sylvania Gazette among them,-inform us that it To the philosopher, every newly discovered fact, was no uncommon occurrence for vessels, bound in physics, however trifling to others it may seem, for the Capes of the Delaware in winter, to be is a gem. Our knowledge of nature and her laws blown off and to go to the West Indies, and there is but a number of such facts, brought nigh and wait for the return of spring before they would placed side by side. As they accumulate, they attempt another approach to this part of the reflect light upon each other, and each generation coast. becomes wiser and wiser, for every such fact thus Accordingly, Dr. Franklin's discovery of the gathered is but another clue placed in our hands, Gulf Stream temperature was looked upon as one which, if carefully followed up, will lead us further of great importance, not only on account of its afand further out of the labyrinths of ignorance, and fording to the frosted mariner in winter a convebring us nearer and nearer to the doors of ever- nient refuge from the snow storm, but because of lasting knowledge. Therefore, in the proposed un- its serving the Navigator with an excellent land dertaking, let not the utilitarian's question be sprung mark or beacon for our coast in all weathers. And too soon, or too loudly upon us.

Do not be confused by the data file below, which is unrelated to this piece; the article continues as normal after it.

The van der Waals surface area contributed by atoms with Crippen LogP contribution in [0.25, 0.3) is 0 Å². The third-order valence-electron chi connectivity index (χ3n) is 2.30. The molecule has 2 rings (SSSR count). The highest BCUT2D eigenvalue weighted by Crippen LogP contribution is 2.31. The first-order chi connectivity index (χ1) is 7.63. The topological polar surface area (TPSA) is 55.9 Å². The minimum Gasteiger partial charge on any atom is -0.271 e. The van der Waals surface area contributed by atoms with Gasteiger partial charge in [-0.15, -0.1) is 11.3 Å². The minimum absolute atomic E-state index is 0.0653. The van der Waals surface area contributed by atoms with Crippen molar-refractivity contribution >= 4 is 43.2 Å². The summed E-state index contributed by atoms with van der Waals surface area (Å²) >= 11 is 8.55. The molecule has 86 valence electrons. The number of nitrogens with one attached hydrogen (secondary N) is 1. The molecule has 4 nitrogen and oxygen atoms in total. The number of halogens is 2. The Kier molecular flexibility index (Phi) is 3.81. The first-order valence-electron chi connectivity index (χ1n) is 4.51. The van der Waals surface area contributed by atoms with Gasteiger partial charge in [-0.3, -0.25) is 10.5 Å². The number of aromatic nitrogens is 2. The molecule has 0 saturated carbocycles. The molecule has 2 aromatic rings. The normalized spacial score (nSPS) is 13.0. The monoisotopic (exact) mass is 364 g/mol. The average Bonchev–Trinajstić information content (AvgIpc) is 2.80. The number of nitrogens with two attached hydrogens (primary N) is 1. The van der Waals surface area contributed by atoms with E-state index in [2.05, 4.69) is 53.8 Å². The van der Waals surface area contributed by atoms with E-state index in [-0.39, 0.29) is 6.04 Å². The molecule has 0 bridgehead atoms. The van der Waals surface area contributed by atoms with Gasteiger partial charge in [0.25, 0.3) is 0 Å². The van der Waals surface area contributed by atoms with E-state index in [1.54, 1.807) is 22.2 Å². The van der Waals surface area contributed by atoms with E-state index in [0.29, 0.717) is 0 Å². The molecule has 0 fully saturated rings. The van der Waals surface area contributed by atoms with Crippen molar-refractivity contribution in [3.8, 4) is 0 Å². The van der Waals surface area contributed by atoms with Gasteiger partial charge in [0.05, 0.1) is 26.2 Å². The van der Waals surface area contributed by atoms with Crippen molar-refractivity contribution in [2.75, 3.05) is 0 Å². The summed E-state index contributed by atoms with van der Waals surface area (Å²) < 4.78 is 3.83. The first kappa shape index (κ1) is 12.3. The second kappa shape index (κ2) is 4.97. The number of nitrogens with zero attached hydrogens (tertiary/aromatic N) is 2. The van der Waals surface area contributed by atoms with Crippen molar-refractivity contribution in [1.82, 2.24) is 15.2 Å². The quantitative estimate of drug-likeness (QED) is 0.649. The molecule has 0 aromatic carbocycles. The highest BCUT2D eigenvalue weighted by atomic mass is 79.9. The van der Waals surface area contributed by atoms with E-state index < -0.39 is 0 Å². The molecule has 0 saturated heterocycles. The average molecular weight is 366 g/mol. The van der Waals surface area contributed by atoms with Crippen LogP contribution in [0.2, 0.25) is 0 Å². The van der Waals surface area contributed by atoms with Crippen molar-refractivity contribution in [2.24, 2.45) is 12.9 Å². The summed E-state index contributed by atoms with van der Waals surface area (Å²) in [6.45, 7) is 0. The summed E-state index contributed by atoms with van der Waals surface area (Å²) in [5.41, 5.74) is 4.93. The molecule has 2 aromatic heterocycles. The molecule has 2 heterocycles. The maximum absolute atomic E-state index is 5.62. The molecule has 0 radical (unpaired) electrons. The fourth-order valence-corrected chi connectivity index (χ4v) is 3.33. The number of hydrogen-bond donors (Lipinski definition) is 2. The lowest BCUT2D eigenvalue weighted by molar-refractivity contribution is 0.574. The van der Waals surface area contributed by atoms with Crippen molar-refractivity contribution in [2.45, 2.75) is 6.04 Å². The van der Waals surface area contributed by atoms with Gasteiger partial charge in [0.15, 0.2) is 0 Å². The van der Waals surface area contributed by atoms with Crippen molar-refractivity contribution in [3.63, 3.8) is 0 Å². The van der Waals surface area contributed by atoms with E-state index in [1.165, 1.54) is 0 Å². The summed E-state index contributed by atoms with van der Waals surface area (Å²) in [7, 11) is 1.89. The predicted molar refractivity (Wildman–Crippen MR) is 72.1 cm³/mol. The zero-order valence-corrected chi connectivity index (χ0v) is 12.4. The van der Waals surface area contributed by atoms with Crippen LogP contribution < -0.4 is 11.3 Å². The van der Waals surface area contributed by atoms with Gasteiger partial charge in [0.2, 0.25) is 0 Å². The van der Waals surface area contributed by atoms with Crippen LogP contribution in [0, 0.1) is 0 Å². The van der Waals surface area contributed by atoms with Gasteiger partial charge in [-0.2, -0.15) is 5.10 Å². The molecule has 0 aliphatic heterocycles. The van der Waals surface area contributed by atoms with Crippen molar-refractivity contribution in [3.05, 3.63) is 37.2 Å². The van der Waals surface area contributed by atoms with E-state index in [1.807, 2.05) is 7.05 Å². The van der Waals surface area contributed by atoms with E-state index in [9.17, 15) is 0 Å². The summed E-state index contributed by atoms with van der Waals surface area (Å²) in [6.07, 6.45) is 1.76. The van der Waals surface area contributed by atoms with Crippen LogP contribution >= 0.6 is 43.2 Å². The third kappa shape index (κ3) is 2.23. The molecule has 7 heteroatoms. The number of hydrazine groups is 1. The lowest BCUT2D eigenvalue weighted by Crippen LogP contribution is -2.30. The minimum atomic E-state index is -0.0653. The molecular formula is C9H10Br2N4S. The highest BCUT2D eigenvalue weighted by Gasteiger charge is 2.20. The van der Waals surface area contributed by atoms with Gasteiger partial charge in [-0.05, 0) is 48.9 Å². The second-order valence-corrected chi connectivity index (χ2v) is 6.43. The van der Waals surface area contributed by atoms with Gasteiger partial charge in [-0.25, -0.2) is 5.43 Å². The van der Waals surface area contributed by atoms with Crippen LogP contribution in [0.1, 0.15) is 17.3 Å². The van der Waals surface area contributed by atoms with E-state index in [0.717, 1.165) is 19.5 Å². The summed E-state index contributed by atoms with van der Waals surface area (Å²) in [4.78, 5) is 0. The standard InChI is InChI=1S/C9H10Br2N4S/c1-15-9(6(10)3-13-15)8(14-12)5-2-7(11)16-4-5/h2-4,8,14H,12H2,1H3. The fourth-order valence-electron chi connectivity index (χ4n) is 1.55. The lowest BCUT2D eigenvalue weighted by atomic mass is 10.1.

so viewing it, the Doctor concealed the discovery, No part of the world affords a more difficult or for we were then at war with England. It was dangerous navigation than the approach of our then not uncommon for vessels to be as much as Northern coast in winter. Before the warmth of 10° out in their reckoning. He himself was 5o. the Gulf Stream was known, a voyage at this sea- Therefore, in approaching the coast, the current son from Europe to New England, New York, of warm water in the Gulf Stream, and of cold and even to the Capes of the Delaware or Chesa- water on this side of it, if tried with the thermomepeake, was many times more trying, difficult and ter, would enable the mariner to judge, with great dangerous, than it now is. In making this part of certainty and the worst of weather, as to his the coast, vessels are frequently met by snow position. Jonathan Williams afterwards, in speakstorms and gales which mock the seaman's strength ing of the importance which the discovery of these and set at naught his skill. In a little while, his warm and cold currents would prove to Navigabark becomes a mass of ice; with her crew frost- tion, pertinently asked the question-—"If these ed and helpless, she remains obedient only to her stripes of water had been distinguished by the helm, and is kept away for the Gulf Stream. colors of red, white and blue, could they be more After a few hours' run, she reaches its edge, and distinctly discovered than they are by the constant almost at the next bound, passes from the midst of use of the thermometer ?" And he might have winter into a sea at summer heat. The ice disap- added, could they have marked the position of the pears—the sailor bathes his stiffened limbs in tepid ship more clearly? waters; feeling himself invigorated and refreshed When his work on Thermometrical Navigation with the genial warmth about him, he realizes out appeared, Commodore Truxton wrote to him: there at sea, the fable of Antæus and his mother “ Your publication will be of use to Navigation, Earth. He attempts to make his port again, and by rendering sea voyages secure far beyond what is again as rudely met from the North West; but, even you yourself will immediately calculate, før each time he is driven off from the contest-he I have proved the utility of the thermometer very comes forth from this stream like the ancient son of often since we sailed together. Neptune, stronger and stronger, until, after many “ It will be found a most valuable instrument in days, his freshened strength prevails, and he at the hands of mariners, and particularly as to those last enters his haven in safety. I might name who are unacquainted with astronomical observainstances, for they are not uncommon, in which tions ; * * these particularly stand in need of a vessels bound to Norfolk or Baltimore with their simple method of ascertaining their approach to ar crews enervated in tropical climates, have encoun- distance from the coast, especially in the winter tered, as far down as the Capes of Virginia, snow season; for it is then that passages are often prostorms, that have driven them back into the Gulf longed, and ships blown off the coast by hard wesStream time and again, and have kept them out for terly winds, and vessels get into the Gulf Stream 40, 50, and even for 60 days, trying to make an without its being known ; on which account they anchorage.